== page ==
Grand, just Grand.

For some time now, with varied success and certainly with lively consequences still yet to be fully implemented, we have been discussing the future of research and teaching in CCS at Goldsmiths (see the Attack the headquarters link in the sidebar). All that has been great and the enthusiasm and engagement impressive. I’ve even heard that students in other colleges in London have ‘wished’ they also had the same chance to debate research futures. Well, be careful, it seems now that we are not the only ones with such bright ideas. UCL has a rather different style and tone, and they are further able to advertise for a Senior Post (Vice provost) to implement their plan, but they are on the way towards something pretty special:

A new initiative has been launched today to engage the entire UCL community in discussion of possible future research themes for the university.

UCL Research Challenges invites UCL academic staff, non-academic staff, students and alumni to suggest and comment on research themes at the Research Challenges website. The aim is to inspire fresh new ideas for projects. A board composed of leading figures from academia and industry will review the best ideas and will award grants totalling £50,000 in seedcorn funding to the most promising. This is enough to get an idea off the ground – perhaps to a stage where a formalised project proposal can be put forward to research councils for full funding.

Professor Jo Wolff, head of UCL Philosophy, is the chair of the Research Challenges Board. He said: “We are really looking forward to seeing people’s ideas. UCL has great potential for interdisciplinary activities, and by opening this initiative up to everyone involved with the university, we are hoping to see where members of the community feel we should be concentrating our strengths.”

The project is divided into two main stages. The first, which begins today, is to explore themes for research activity. These could be anything from the environment to political reform, nanotechnology to agriculture – whatever areas people believe UCL should be focusing on in the 21st century. The second stage, in a month’s time, is to draw up a shortlist of themes and invite project proposals based around those themes.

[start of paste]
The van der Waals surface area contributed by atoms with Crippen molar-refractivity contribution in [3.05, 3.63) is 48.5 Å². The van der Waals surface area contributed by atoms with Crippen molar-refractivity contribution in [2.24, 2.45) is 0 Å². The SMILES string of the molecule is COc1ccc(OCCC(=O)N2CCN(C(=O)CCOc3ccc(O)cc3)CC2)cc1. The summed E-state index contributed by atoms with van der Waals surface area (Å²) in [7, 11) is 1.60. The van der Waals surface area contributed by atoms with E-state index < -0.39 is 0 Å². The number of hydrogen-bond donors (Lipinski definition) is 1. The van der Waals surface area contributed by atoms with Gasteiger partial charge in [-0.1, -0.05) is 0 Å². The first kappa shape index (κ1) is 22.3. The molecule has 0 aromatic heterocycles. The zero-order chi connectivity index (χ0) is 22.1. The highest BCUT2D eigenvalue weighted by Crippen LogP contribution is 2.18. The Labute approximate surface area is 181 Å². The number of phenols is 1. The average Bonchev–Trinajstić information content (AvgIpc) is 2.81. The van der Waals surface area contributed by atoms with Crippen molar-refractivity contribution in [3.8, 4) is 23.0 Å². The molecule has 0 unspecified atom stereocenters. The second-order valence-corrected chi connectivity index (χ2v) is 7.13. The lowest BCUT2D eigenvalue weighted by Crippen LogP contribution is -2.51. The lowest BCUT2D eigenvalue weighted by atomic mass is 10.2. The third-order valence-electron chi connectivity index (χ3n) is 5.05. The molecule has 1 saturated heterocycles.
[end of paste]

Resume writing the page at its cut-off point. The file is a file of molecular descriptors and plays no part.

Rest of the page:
Professor Wolff said: “This is a great opportunity for everyone to have their say in the future of research at UCL. We have funds to support the best ideas that emerge, so it’s well worth getting involved. Who knows – a vague idea in the back of someone’s mind could turn out to be UCL’s next great discovery!”

Community, interdisciplinarity, political reform, nano tech… vague ideas in the back of your mind… This is fantastic! And there is seedcorn funding of not insubstantial amounts on offer. But what are the challenges? Curiously enough, just a few months after the above call it seems the GRAND CHALLENGES have been identified. In the Times Higher Education Supplement of last thursday there was an ad for a new post as ‘Director of Grand Challenges’. Now there is a job title to impress. Ahh, I can almost see the business card with that emblazoned – in embossed gold – across the front (see the scene in the movie “American Psycho”).

Director of Grand Challenges

UCL is rated in the top ten universities in the world and generated �200m in research income last year. Our newly launched research strategy defines four Grand Challenges – namely Global Health, Sustainable Cities, Intercultural Interactions and Wellbeing.

We are now seeking a Director of Grand Challenges to lead, develop, nurture research, education, teaching and learning initiatives within each of the Grand Challenges areas, which engage broad participation within UCL.

Likely to have a background within the higher education sector, the successful candidate must be able to articulate a clear vision which will excite a diverse and multidisciplinary community both within and outside UCL. Experience of policy making and programme development is essential and you will have demonstrated success in the development of strategic responses to diverse and multidisciplinary research opportunities. Outstanding communication, interpersonal and influencing skills are essential as is the ability to deliver change through effective project management.